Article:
• Consider psychotherapy — An effective alternative treatment for mental health conditions is psychotherapy. Working with a therapist can help you learn strategies and coping mechanisms to navigate challenges created by mental health conditions. A unique approach to treatment for a variety of mental health conditions is process-based therapy (PBT). PBT allows a therapist to create a fully personalized framework using the most effective components of evidence-based modalities like cognitive behavioral therapy (CBT), acceptance and commitment therapy (ACT), dialectical behavioral therapy (DBT), and cognitive processing therapy (CPT). It also incorporates compassion-based and somatic therapies to help target the drivers behind mental health conditions and their symptoms. These drivers are the four core processes that are essential for mental health: emotional regulation, thought processing, behavioral activation and relationship effectiveness. 
  • Seek support — If people realize that you’re weaning off your medication and that you may experience withdrawal symptoms, they may be able to keep an eye open for signs of your condition recurring that you may not notice. Having a strong support system around you can help you through the process. 
  • Stay in touch with your provider — It’s essential to stay in contact with your provider as you go through the process of weaning off medication. Let them know about any physical or emotional symptoms that can be related to stopping. If your symptoms are mild, you may be reassured that these are just temporary and a result of the medication working its way out of your system. If they are more severe, you might need to go back up to a previous dose or reduce your dose more slowly. Keep checking in after you’ve stopped the medication altogether. Your provider can make sure any potential symptoms have eased and you don’t have any signs of your condition returning.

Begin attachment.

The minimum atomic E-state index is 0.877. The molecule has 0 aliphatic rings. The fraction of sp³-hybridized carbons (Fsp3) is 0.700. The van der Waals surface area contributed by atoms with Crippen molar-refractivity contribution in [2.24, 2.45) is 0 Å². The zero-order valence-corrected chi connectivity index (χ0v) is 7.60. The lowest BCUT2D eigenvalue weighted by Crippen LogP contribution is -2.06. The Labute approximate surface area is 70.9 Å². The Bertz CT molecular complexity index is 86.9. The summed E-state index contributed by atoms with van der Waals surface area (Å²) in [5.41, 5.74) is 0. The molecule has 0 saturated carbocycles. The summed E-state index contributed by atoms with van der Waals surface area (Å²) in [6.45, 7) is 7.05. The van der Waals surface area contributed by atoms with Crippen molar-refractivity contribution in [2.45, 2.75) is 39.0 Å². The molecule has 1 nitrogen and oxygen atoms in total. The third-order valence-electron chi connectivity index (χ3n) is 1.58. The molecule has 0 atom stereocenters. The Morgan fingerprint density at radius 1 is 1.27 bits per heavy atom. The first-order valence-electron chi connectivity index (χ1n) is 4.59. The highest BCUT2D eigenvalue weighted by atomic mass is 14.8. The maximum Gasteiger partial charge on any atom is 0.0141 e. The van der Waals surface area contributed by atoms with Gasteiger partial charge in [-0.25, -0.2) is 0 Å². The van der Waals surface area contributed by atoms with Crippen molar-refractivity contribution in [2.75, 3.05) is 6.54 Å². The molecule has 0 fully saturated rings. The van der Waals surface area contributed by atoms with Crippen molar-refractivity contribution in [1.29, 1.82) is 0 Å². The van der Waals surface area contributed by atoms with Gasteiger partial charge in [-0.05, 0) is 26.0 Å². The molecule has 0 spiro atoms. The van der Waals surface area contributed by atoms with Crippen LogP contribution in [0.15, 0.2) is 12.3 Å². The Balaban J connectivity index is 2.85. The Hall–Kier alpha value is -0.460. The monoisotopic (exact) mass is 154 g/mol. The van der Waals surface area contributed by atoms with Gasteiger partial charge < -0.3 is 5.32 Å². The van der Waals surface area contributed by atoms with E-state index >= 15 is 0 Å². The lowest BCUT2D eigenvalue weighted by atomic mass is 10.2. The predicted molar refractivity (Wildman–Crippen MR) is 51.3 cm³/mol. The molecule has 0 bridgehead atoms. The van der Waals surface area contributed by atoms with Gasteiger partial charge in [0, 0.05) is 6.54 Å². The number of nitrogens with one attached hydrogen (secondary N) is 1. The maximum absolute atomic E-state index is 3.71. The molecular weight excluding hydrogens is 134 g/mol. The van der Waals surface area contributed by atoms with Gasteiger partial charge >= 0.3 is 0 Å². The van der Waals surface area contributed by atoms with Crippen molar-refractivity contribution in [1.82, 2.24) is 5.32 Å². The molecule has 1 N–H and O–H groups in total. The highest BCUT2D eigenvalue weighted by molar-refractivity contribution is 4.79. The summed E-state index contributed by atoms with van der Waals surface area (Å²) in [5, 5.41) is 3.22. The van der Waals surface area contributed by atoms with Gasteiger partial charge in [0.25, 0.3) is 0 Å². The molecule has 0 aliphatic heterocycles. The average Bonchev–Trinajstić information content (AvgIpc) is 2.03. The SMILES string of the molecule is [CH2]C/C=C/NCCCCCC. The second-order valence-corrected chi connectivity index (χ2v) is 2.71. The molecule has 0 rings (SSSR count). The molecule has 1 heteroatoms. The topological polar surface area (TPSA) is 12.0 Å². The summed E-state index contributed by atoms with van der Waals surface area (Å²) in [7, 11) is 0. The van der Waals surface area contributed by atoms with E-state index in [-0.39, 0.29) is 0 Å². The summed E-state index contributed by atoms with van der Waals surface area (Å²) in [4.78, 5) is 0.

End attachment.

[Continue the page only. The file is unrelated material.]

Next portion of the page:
Weaning off and stopping medication for your mental health condition can be a good option for some people, but not everyone. It’s important to come off medications correctly to help you avoid physical and mental side effects. Take it slowly and reach out for help if you need it. It’s also OK if you change your mind and decide to stay on your medication if you feel like it isn’t the right time to stop. You can discuss changing your treatment plan with your doctor to a different medication if possible or consider a combination of medication and psychotherapy. 

Lightfully Behavioral Health can be your partner in your mental health wellness journey

At Lightfully, we understand that medication can be a beneficial tool, but it’s not your only option. Our expert licensed clinical therapists have pioneered the use of PBT to provide whole-person-centered care. Your therapist will create a compassionate, personalized and holistic treatment plan that focuses on your immediate needs and bigger goals. Whether you’re seeking an alternative treatment option, considering medication reduction with support or exploring a combination approach, we’re here to guide you. We can work together to empower you to heal, feel your best and thrive. 

Change is possible. When you’re ready to take the first step, contact us. We’ll take the next steps together, toward the fullest, brightest version of you.